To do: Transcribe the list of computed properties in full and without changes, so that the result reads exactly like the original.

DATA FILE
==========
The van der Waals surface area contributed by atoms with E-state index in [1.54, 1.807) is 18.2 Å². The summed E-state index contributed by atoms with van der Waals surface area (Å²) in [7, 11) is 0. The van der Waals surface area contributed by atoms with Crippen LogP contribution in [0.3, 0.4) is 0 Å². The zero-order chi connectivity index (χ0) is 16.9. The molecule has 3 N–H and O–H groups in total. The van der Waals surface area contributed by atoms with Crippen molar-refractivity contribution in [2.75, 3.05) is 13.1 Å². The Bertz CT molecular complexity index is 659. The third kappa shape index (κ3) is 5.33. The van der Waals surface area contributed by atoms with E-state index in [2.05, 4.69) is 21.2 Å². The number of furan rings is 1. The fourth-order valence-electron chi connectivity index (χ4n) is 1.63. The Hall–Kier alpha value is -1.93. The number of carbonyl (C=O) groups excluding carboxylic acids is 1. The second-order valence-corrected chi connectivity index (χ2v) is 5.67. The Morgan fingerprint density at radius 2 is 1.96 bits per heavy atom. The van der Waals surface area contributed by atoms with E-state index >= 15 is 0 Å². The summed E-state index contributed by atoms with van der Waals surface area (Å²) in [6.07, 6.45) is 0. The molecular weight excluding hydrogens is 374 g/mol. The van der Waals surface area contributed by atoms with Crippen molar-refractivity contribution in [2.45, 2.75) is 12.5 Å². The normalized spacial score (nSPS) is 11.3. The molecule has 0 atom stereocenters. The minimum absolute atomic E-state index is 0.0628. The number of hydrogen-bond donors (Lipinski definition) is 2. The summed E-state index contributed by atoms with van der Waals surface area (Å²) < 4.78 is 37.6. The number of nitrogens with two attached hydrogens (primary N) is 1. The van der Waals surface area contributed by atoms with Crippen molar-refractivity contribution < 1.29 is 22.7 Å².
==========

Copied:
The van der Waals surface area contributed by atoms with E-state index in [1.54, 1.807) is 18.2 Å². The summed E-state index contributed by atoms with van der Waals surface area (Å²) in [7, 11) is 0. The van der Waals surface area contributed by atoms with Crippen LogP contribution in [0.3, 0.4) is 0 Å². The zero-order chi connectivity index (χ0) is 16.9. The molecule has 3 N–H and O–H groups in total. The van der Waals surface area contributed by atoms with Crippen molar-refractivity contribution in [2.75, 3.05) is 13.1 Å². The Bertz CT molecular complexity index is 659. The third kappa shape index (κ3) is 5.33. The van der Waals surface area contributed by atoms with E-state index in [2.05, 4.69) is 21.2 Å². The number of furan rings is 1. The fourth-order valence-electron chi connectivity index (χ4n) is 1.63. The Hall–Kier alpha value is -1.93. The number of carbonyl (C=O) groups excluding carboxylic acids is 1. The second-order valence-corrected chi connectivity index (χ2v) is 5.67. The Morgan fingerprint density at radius 2 is 1.96 bits per heavy atom. The van der Waals surface area contributed by atoms with E-state index >= 15 is 0 Å². The summed E-state index contributed by atoms with van der Waals surface area (Å²) in [6.07, 6.45) is 0. The molecular weight excluding hydrogens is 374 g/mol. The van der Waals surface area contributed by atoms with Crippen molar-refractivity contribution in [2.45, 2.75) is 12.5 Å². The normalized spacial score (nSPS) is 11.3. The molecule has 0 atom stereocenters. The minimum absolute atomic E-state index is 0.0628. The number of hydrogen-bond donors (Lipinski definition) is 2. The summed E-state index contributed by atoms with van der Waals surface area (Å²) < 4.78 is 37.6. The number of nitrogens with two attached hydrogens (primary N) is 1. The van der Waals surface area contributed by atoms with Crippen molar-refractivity contribution < 1.29 is 22.7 Å².